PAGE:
There is a risk of people gaming the system.  And that’s a question we get a lot because these are expressed preferences rather than observed behaviors.  There is a chance for someone to answer questions in a particular way that they might think is more attractive to someone that they’re trying to impress.  We have a few different ways of countering that.  The most powerful of which is, our system inherently penalizes inconsistency.  What do I mean by that?  There might be 10 questions, imagine that we have learned, that are highly correlated.  Right?  We know that people who tend to answer question A, a certain way also answer question B a certain way and answer question C a certain way. 

So if you go through, you’re trying to game the system and you don’t actually have these preferences, you’re just trying to guess what answers are going to be the most attractive to a given person, you’re unlikely to know and to expose all those same correlations that we’ve seen in the data. 

Sort of a more visceral way of thinking about that is: if you try to game the system, you’re unlikely to... you’re going to have a set of preferences that is likely to piss everyone off in some way or another.  Right?  Because you’re not a sort of coordinated set of answers that’s likely to make one person very happy and one person very unhappy, you’re likely just to make every person relatively unhappy because you haven’t answered the questions in a consistent way that people are looking for. 

And so the system inherently penalizes someone who tries to game it.  It inherently penalizes inconsistency.  Now you could sort of put yourself in some sort of Zen mode where you just say, "I am going to become this person.  I’m going to become a 45-year old devout Catholic who is looking for marriage." And you could sort of live out this whole lifestyle and answer every question exactly that way, and sure, in that case you’ll game the system.  But for most cases, you’re going to have missteps along the way and the system is going to penalize you.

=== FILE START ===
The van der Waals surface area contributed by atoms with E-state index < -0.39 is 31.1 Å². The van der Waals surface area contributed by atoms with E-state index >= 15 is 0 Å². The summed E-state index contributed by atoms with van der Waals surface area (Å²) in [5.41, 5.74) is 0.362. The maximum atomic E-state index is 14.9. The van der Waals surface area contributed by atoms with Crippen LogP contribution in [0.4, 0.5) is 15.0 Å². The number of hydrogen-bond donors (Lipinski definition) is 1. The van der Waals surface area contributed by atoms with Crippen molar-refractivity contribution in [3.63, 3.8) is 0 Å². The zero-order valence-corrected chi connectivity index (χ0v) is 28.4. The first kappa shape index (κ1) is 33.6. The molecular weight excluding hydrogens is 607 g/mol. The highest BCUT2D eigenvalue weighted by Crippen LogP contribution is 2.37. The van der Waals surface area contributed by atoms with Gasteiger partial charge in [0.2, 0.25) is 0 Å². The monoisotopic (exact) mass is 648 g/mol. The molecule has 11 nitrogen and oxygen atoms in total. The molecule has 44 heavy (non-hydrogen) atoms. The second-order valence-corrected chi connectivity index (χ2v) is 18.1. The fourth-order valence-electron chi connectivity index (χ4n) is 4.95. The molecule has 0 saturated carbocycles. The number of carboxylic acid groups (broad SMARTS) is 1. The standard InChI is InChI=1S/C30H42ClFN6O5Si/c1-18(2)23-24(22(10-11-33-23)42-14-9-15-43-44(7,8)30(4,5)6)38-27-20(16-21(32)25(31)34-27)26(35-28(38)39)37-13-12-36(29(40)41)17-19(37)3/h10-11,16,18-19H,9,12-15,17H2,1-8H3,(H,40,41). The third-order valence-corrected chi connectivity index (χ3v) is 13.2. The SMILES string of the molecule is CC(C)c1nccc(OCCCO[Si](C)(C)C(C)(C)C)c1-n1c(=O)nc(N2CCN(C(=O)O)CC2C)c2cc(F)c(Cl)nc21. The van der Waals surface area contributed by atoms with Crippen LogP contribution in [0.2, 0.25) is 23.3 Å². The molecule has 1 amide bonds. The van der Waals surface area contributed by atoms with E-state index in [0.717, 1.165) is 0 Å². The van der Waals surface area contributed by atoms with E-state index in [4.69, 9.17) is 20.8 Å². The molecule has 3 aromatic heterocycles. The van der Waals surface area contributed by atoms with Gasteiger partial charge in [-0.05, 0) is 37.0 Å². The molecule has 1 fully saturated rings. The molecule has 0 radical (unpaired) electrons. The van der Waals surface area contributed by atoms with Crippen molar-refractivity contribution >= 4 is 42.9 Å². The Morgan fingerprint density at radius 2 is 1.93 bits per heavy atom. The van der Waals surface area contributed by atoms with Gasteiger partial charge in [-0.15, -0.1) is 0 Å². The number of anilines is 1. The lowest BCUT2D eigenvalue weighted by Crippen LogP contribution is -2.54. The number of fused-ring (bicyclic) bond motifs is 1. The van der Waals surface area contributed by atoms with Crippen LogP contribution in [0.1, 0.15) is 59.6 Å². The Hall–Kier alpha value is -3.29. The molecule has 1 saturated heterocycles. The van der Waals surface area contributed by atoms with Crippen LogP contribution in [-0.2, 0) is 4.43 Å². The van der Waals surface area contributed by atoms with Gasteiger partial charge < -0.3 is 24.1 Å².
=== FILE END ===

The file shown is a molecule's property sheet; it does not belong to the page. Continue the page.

A lot of times what people think they want and what people actually want turn out to be different.  So you may say that I want someone in this age range, or you may be searching for someone of a certain ethnicity, of a certain race, but it may turn out that you may be sending messages to people outside of that range, or outside of those constraints.  And so we will sometimes loosen constraints for you if we know that you’re actually more receptive to people outside of those boundaries.

Recorded on November 4, 2010
Interviewed by Teddy Sherrill

Directed & Produced by Jonathan Fowler

More from the Big Idea for Saturday, January 22 2011